CFER Foundation


Published October 20, 2021

CFER Releases a Pioneering Research Initiative on School-District-Level Data Regarding Critical Race Theory, Diversity, Equity and Inclusion and Ethnic Studies




For Immediate Release

October 20, 2021

SAN DIEGO, CA -- October 20, 2021- Today, Californians for Equal Rights Foundation (CFER) presents important findings of a pilot research project regarding actual implementation of critical race theory (CRT), diversity, equity and inclusion (DEI), and ethnic studies in 43 school districts in San Diego County and Paso Robles Joint Unified School District in neighboring San Luis Obispo County. The ambitious initiative surveys empirical data at the level of individual school districts through meticulous, fact-based compilation of primary sources such as school board policies, school board meeting agendas and minutes, and school district websites. CFER expects this pilot to be expanded into a national database that better informs parents and community members on the propagation of CRT at the local level.

"Our groundbreaking pilot initiative is truly first of its kind and we hope it can serve as a wake-up call for community stakeholders to comprehend the pervasiveness of CRT's invasion in our public education," commented Frank Xu, president of CFER. "As a research-oriented think tank, CFER is committed to raising public awareness on timely and interlocking issues addressed by this research project."

Specifically, this research pilot takes on the topics of DEI and ethnic studies, not as separate concepts, but as intricately interrelated constructs rooted in critical pedagogy or CRT. In theory, "Diversity is where everyone is invited to the party; Equity means that everyone gets to contribute to the playlist; Inclusion means that everyone has the opportunity to dance." But real-life applications of DEI and equity have been hijacked by CRT, to the extent that these terms become perfect crystallizations of the race-based doctrine. By the same token, promoting ethnic studies has become a sweeping movement that ushers in various CRT elements through focuses on power and privilege, forms of oppression, intersectionality, hegemony and other pedagogical tools. In short, ethnic studies is the paradigmatic vehicle for CRT. A more detailed explanation of linkages among CRT, DEI and ethnic studies can be found here.

Each school district is rated on a scale of zero to five, with zero meaning all-encompassing promotion of DEI and CRT and five signaling the district's non-participation in DEI and its prohibition of CRT. Five broad categories are evaluated: 1. Whether or not the school district has a policy banning or discouraging the teaching of CRT; 2. Whether or not it has a policy promoting DEI or its equivalents such as racial equity; 3. Whether or not it has committed local funding to advancing DEI or its equivalents; 4. Whether or not it has hired personnel to conduct the DEI policy or its equivalent; 5. Whether or not it provides one or more ethnic studies courses.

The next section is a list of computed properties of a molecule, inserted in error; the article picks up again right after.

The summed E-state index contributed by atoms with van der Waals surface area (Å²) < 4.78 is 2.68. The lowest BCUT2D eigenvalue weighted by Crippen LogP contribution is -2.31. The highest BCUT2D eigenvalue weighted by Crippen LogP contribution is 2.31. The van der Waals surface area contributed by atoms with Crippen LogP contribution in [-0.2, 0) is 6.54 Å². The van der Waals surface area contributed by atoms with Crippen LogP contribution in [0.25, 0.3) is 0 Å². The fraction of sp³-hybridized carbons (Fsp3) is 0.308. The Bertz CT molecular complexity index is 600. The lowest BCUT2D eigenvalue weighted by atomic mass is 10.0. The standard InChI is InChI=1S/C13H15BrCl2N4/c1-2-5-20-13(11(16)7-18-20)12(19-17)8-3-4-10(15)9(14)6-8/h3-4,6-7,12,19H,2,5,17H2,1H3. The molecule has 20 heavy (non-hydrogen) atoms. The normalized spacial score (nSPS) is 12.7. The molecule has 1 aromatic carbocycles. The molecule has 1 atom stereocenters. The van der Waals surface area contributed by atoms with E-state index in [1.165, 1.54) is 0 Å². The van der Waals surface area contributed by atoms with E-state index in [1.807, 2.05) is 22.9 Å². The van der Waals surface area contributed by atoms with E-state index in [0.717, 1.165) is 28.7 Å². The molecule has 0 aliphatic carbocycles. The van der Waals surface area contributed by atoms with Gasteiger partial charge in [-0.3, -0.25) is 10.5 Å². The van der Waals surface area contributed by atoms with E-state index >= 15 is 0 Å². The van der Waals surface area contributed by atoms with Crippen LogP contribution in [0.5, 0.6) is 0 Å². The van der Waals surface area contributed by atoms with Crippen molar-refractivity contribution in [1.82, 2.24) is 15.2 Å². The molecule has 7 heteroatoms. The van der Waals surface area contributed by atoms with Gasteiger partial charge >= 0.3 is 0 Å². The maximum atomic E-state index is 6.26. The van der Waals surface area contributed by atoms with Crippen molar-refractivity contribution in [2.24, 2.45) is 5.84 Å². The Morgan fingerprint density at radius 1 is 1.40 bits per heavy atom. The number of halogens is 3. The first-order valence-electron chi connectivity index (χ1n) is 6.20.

Research findings of our pilot project confirm that school districts in more urban and coastal areas in San Diego County are more likely to embrace CRT and promote CRT-based indoctrination through both curricular and extracurricular activities. The percentage of underrepresented minority students is not a reliable indicator of CRT indoctrination, as majority-Hispanic school districts like Escondido Union High and Julian Union High have better scores than majority-white school districts such as San Diego Unified. Further research on a larger number of cases needs to be conducted to investigate whether these hypotheses can be validated in a more general context.

The full database of our research pilot can be accessed here.


Wenyuan Wu

About Californians for Equal Rights Foundation (CFER):

We are a non-partisan and non-profit organization established following the defeat of Proposition 16 in 2020, with a mission to defend and raise public awareness on the cause of equal rights through public education, civic engagement and community outreach. In 1996, California became the first U.S. state to amend its constitution by passing Proposition 209 to ban racial discrimination and preferences. Prop. 209 requires that “the state shall not discriminate against, or grant preferential treatment to, any individual or group on the basis of race, sex, color, ethnicity, or national origin in the operation of public employment, public education, or public contracting.” CFER is dedicated to educating the public on this important constitutional principle of equal treatment.


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